Norm Morrison Mar 4, 2021 4:16:34 PM 6 min read

What to Look for in a Treadmill

What to Look for in a Treadmill

By Norm Morrison

 

What makes a good treadmill? I hear that question a lot. I would have to say that after 25 years selling fitness equipment, one of the most misunderstood purchases is a treadmill purchase. So I'm going to go over a few basics here about things you should always look for in a treadmill model and things that most people don't know. 

There’s more than one “best”

Sometimes people say it differently, asking what is the best treadmill? The best doesn’t have to be the most expensive treadmill. Good treadmills are available at varying price points and offer a fine training and workout experience. And I ask them, what do you mean by best? Do you mean the best warranty, or most durable? Do you meet the best cushioning system? Do you mean the best content? Do you mean the best programming, or best acceleration? Do you mean the best treadmill models or features - like incline trainer, wireless heart rate monitor, LCD screen, training apps compatible?  These are all different ingredients, often unrelated. So you have to determine what you're looking for in a type of treadmill first, and prioritize based on that. And ask questions about these different dimensions.

Cushioning

Deck cushioning is probably the number one thing to look at when you're buying a treadmill and all advanced deck cushioning systems are not created equal. Most of them are actually gimmicks, more marketing than anything else.

The best way to understand cushioning is to visualize a running shoe. If you ever look at a running shoe, it's built to ‘give’ only on impact and then stabilize the arch as you move into the stroke and then actually have no give at all on push off. That's why every single running shoe has this big ‘lip up’ in the front. 

That's how your typical treadmill should work, too. It should only be really taking impact away on the point of impact -- having ‘shock absorption’ anywhere else than the ‘shock’ of impact can actually add to lateral stability issues, and cause extra stress to the ligaments and tendons that stabilize the knee and ankles and hips. So a good cushioning system should give on impact, stabilize and then have a totally stable push off -- that is how your treadmill cushioning should work.

Bouncing decks that seem to ‘sag’ and bounce in the middle may FEEL bouncy, but the give shouldn’t be there. And this is why slatted treadmills feel hard, because their cushion is built in the slat and has to be the same throughout the stroke.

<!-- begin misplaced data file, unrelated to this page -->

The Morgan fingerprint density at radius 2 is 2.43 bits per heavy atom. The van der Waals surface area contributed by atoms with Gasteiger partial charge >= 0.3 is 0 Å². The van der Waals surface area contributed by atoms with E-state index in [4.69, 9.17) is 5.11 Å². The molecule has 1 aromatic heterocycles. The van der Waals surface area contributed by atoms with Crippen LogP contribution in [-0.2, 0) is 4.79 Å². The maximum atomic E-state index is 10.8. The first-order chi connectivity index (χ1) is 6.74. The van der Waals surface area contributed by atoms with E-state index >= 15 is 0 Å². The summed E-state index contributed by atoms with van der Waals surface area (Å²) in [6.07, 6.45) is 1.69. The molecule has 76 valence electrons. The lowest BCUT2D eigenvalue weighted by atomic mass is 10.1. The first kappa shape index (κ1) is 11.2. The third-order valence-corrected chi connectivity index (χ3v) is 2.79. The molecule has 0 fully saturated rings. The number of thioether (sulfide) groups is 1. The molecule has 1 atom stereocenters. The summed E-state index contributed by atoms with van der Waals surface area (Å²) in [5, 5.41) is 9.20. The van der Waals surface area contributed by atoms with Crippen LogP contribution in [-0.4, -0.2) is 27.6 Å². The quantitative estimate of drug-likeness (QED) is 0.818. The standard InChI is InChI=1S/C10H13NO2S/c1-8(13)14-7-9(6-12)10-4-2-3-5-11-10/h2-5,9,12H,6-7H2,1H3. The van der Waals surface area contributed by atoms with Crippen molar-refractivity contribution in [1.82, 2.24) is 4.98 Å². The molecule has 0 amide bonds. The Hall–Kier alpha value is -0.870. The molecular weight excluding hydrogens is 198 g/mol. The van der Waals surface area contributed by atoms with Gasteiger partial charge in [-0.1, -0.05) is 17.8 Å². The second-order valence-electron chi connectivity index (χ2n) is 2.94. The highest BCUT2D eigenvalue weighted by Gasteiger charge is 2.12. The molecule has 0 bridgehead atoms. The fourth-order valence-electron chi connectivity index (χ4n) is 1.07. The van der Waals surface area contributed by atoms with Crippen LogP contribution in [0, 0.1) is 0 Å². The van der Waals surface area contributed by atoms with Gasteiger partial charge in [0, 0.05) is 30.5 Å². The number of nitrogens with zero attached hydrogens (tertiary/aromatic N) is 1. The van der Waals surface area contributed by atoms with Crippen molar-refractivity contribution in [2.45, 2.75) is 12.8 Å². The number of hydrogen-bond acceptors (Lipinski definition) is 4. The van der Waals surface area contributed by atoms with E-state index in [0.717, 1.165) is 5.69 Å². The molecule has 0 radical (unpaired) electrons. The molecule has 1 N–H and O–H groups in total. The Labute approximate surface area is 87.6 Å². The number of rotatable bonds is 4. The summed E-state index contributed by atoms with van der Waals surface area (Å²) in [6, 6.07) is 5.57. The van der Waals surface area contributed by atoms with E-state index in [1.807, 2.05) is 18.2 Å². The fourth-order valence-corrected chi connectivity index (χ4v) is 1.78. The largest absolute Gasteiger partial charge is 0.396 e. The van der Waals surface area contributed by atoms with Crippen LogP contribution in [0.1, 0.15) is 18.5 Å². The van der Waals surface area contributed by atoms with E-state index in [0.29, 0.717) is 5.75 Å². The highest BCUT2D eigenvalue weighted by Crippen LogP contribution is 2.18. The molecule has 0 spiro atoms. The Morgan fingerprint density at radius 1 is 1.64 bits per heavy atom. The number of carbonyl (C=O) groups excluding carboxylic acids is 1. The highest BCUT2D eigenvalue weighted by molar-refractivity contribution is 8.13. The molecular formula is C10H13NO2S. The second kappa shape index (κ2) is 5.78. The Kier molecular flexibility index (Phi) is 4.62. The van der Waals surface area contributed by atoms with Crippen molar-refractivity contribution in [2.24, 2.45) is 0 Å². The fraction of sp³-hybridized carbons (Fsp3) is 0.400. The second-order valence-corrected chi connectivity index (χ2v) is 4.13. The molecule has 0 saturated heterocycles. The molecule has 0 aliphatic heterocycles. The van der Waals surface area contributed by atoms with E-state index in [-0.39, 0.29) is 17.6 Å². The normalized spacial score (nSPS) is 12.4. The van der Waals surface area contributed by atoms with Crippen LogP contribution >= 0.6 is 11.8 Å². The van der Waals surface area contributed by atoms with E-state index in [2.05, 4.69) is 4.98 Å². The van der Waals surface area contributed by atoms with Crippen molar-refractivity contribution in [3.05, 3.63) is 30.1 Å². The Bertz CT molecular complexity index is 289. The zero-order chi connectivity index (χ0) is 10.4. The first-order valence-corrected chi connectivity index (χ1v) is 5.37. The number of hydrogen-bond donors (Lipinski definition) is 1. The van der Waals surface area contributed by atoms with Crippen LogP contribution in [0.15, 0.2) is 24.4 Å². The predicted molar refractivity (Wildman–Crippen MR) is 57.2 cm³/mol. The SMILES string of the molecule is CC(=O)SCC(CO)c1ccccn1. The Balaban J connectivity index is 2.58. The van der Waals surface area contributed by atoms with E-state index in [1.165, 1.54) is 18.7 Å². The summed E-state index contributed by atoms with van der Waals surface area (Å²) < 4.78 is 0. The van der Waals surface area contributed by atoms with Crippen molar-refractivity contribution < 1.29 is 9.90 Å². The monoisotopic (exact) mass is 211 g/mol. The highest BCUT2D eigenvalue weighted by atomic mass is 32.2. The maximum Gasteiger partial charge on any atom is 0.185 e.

Warranty - Look for a PARTS Warranty

The next thing you want to understand about consumer treadmills is the warranty is critical, both to protect you, the owner, but also as a representation of how long that treadmill is going to last before it needs service. But you need to look for the parts warranty. Lots of treadmills will have a lifetime or 30 year frame warranty, but then you’ll notice a very short warranty on the wear items; the belt, the deck, the rollers, and the lower board. 

That’s because treadmill motors and frames almost never break. But your parts warranty is critical -- your belt, your deck, your rollers, the electronics. This is where you want to see a competitive warranty. And this is one of those places that you can tell if a treadmill manufacturer is really taking care of you or not. 

If you're only seeing a two or three year warranty, that is a very bad sign, that's a department store or internet treadmill. Even a five-year parts warranty is very, very substandard for better trends. Your most important parts warranty is actually on your treadmill belt and your deck, because that is where the action happens. The belt moves over the deck, creates friction and the treadmill has to work harder and harder as that treadmill starts to age. 

Can’t Decide? Choose the Quieter Treadmill

If you're really caught between a couple of different brands, go with the quieter treadmill. And of course, everybody thinks a quiet treadmill is a good thing. But as someone who's actually designed treadmills and worked with them for 25 years -- friction is noise. So when you hear a lot of noise in a treadmill, that indicates it’s got more friction on the running belt surface and the deck. The more friction the treadmill has, the less it’s going to last.

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Norm Morrison

Norm has a long history of building partnerships between Health and Wellness companies and meshing technology creators with manufacturers and vendors. He helped build the largest fitness equipment dealership from the ground up and has worked with nearly all of the major manufacturers in the industry. The top brands in the market come to him for advice about developing and improving their product. Norm has helped dozens of companies bring products to market and has an inside track on what’s new and what’s next in both the legacy and connected fitness industries.

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